In a financial sense, Sears Holdings has a lot of ground to make up.
The parent company of Sears and Kmart was whacked with a $316 million net loss for the first half of its fiscal year, compared with a $23 million loss in the same period last year. Sales and margins have been declining since the beginning of the fiscal year, while expenses have risen in both dollar terms and as a percentage of sales.
In a statement detailing Sears Holdings’ most recent financial results, Lou D’Ambrosio, the former IBM and Avaya executive who became president and CEO in February, said management was “not satisfied” with these results.
Sears Holdings has been in business since 2005, the year investor Edward Lampert, who had taken control of Kmart in 2003, acquired Sears and merged the two retailers. “Lampert got Sears when it was already in a weak position,” Greg Melich, analyst with International Strategy & Investment (ISI) Group, said in an interview with HFN. “They had competition in the mall after Walmart, Target, Bed Bath & Beyond and Best Buy began to go after it in the ’80s and ’90s. They’ve also been suffering from the trends away from both department stores and mall stores.”
Sears Holdings does have strengths with which it can build its future. “Sears stores still have close to a 30 percent market share in appliances,” Melich said. “In the rest of the hardlines categories—vacuums, slow cookers, drapes, sheets, towels—Sears and Kmart in the top five in market share. They’re shrinking, but they’re still in the top tier.”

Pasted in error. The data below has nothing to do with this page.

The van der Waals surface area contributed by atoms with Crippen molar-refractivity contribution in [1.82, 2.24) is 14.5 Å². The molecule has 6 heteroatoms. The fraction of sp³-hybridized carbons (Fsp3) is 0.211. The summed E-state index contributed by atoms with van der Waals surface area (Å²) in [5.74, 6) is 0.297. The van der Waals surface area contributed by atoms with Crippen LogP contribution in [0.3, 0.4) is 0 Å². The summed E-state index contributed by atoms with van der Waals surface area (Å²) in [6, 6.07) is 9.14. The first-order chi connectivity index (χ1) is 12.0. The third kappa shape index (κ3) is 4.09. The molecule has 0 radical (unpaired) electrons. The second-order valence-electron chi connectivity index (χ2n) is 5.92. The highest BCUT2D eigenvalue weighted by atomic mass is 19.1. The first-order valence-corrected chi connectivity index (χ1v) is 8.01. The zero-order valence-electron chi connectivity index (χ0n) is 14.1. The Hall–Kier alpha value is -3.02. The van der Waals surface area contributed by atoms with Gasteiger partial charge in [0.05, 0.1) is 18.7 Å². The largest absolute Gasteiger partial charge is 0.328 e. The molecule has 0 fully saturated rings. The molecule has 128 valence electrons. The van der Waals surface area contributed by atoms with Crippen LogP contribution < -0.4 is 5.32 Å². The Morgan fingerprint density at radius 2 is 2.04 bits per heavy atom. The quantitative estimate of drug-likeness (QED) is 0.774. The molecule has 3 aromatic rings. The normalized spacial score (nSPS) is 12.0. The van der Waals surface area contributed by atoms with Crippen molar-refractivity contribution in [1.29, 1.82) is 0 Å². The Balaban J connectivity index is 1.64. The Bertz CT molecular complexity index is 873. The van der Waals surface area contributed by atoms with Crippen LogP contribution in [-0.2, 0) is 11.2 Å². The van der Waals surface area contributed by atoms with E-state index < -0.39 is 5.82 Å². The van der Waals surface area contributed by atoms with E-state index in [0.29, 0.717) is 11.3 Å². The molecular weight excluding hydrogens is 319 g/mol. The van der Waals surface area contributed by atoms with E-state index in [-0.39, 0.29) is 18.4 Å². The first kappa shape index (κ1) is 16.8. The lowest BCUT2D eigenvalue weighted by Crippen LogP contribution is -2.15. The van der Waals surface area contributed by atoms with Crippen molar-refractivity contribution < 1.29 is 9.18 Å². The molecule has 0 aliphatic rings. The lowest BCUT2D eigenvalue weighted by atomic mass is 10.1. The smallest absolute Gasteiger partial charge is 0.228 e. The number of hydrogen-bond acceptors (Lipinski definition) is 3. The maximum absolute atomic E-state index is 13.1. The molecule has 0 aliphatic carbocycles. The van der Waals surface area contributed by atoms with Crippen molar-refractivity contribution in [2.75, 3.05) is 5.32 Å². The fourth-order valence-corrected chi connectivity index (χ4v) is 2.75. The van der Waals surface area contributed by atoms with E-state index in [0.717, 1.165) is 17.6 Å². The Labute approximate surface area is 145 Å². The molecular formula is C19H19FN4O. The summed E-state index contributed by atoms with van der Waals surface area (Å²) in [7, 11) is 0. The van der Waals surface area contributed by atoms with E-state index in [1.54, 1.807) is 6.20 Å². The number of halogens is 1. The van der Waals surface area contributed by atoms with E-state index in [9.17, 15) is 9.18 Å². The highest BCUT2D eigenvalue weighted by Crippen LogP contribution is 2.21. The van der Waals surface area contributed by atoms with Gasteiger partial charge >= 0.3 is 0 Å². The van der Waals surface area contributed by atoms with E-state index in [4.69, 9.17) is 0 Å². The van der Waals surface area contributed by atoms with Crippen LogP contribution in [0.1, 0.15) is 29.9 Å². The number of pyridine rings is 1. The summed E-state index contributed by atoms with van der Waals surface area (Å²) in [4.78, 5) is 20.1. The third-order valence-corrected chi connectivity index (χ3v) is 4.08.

D’Ambrosio, who was credited in a letter to shareholders from Lampert with improving Avaya’s operating performance while he was CEO from 2006 to 2008, could prove to be an asset as well. In a research note, analysts Gary Balter, Seth Sigman and Simeon Gutman of Credit Suisse described a “positive view” of the new Sears CEO.
D’Ambrosio has made three key executive moves since the beginning of August. Monica Woo, formerly of FreshDirect, has been brought on board as chief marketing officer. Edgar Huber, a former executive with Liz Claiborne and Juicy Couture, was named president and CEO of Lands’ End. Robert Schriesheim, a finance executive with Lawson Software and Hewitt Associates, has taken the role of chief financial officer.—David Gill